her legs. She pushed him away and pointed to the hut across the field.
He did not understand what she was saying. She was speaking in a language
he didnít recognize, repeating the same sound, the same word, "Jonathan,
The boyís father came to their side and looked towards the bamboo house.
He was bewildered. The woman was not a peasant, nor, from her dialect,
was she from Chiang Mai or Chiang Rai. Her torn dress was made of fine
silk and on her wrists and fingers were gold bracelets and jeweled rings.
He surmised that the woman lying in the grass might be of royal lineage.
The two men helped Kaew to her feet and lifted her into the cart. They
turned the water buffalo and cart towards the bamboo house. When they reached
the dwelling Kaew and the older man ran up the stairs. They found Jonathan
gasping for air. The father hollered to his son to fetch a small piece
of bamboo and took a lighter and a knife from his pocket. He lit a match,
placed the blade in the flame, and leaned over my friend. His boy handed
him a stick of bamboo. The old man cut it into a short length.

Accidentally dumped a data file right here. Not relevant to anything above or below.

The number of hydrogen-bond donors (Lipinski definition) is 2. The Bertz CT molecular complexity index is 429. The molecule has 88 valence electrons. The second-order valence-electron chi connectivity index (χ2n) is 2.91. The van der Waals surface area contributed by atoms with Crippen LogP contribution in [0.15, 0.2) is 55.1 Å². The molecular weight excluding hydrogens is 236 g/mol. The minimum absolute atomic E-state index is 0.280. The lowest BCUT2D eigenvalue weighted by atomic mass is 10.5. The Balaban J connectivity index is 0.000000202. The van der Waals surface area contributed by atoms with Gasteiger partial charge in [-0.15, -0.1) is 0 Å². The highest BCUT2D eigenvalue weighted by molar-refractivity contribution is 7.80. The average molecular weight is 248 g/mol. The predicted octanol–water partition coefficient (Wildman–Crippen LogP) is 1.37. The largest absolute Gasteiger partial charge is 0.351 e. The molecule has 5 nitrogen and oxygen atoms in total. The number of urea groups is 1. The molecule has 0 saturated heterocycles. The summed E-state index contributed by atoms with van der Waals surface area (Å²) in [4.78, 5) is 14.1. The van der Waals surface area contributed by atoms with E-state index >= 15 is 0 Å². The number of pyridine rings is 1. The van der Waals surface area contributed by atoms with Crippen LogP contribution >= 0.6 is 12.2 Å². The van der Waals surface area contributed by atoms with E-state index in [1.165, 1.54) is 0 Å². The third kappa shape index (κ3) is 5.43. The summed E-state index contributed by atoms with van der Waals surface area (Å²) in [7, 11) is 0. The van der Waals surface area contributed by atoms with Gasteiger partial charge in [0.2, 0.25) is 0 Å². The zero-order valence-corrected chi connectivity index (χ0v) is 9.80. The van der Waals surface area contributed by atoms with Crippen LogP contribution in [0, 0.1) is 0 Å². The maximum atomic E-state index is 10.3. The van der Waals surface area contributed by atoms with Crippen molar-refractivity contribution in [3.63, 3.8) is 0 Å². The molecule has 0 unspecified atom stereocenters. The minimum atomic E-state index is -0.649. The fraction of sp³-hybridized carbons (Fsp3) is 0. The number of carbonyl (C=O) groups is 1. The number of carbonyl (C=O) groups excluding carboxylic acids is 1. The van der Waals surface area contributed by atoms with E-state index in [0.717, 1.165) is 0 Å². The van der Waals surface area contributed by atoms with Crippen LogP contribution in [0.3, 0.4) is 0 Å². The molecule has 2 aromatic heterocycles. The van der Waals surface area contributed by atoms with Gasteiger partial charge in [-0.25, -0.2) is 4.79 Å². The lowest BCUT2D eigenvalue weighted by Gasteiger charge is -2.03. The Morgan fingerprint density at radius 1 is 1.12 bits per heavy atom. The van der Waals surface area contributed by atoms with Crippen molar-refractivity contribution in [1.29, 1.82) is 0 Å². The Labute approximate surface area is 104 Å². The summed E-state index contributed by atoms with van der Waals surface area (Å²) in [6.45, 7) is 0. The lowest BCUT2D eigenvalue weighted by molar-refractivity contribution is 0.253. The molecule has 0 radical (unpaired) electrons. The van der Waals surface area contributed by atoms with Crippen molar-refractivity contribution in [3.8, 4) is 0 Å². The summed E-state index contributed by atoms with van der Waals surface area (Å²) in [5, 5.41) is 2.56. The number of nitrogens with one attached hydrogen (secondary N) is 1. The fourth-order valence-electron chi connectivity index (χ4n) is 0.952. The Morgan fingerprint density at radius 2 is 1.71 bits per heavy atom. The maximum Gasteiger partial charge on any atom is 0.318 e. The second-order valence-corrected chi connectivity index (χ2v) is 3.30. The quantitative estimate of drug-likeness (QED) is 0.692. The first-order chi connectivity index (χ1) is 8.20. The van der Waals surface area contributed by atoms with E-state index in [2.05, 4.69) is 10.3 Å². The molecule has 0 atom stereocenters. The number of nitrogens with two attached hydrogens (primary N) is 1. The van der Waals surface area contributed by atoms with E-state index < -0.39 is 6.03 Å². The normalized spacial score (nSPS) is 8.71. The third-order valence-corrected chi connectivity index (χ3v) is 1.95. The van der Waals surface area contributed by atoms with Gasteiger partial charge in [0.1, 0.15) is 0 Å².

Kaewís hands covered her mouth. She knew what he intended to do, it
was the only way to save her lover. The knife was sharp and easily cut
through the skin of Jonathanís neck and into Jonathanís windpipe. As the
piece of bamboo was inserted, mucus and blood squirted from the hole. Then
he began pushing on my friendís chest. For hours, the father and son kept
Jonathanís heart beating and his lungs functioning.
By midnight Jonathan was able to breathe by himself. He was alive, but
it would not be for long. Where the snake had bitten his leg, a sizable
ulcer developed. If Jonathan MacCumber were to survive, the open wound
would require immediate medical care, antibiotics, surgery, and likely
In1926, Jonathanís odds of surviving a cobra bite were less than 10%,
and to be treated in a remote area of Siam would make his chances even
less. Thousands of people died annually in Southeast Asia from cobra bites.
Most never made it to a doctor, and in the Chiang Mai region, there were
no hospitals that could perform surgeries, or worse, an amputation. Even
if he could get back to the capitol city of Ayutthaya, the likelihood of
my friend being able to recover was unlikely. Kaew was desperate to save
her lover. She gave the farmer three silver coins and two folded notes.
One was a plea to the crown prince to help save Jonathan. The other was
addressed to the army commandant in Chiang Mai ordering him to deliver
her letter as a telegram to the kingís chief counselor in Hua Hin. He would
then forward her plea to the prince. Kaew knew the kingís most trusted
advisor (who was a close friend of her fathers) would make sure the prince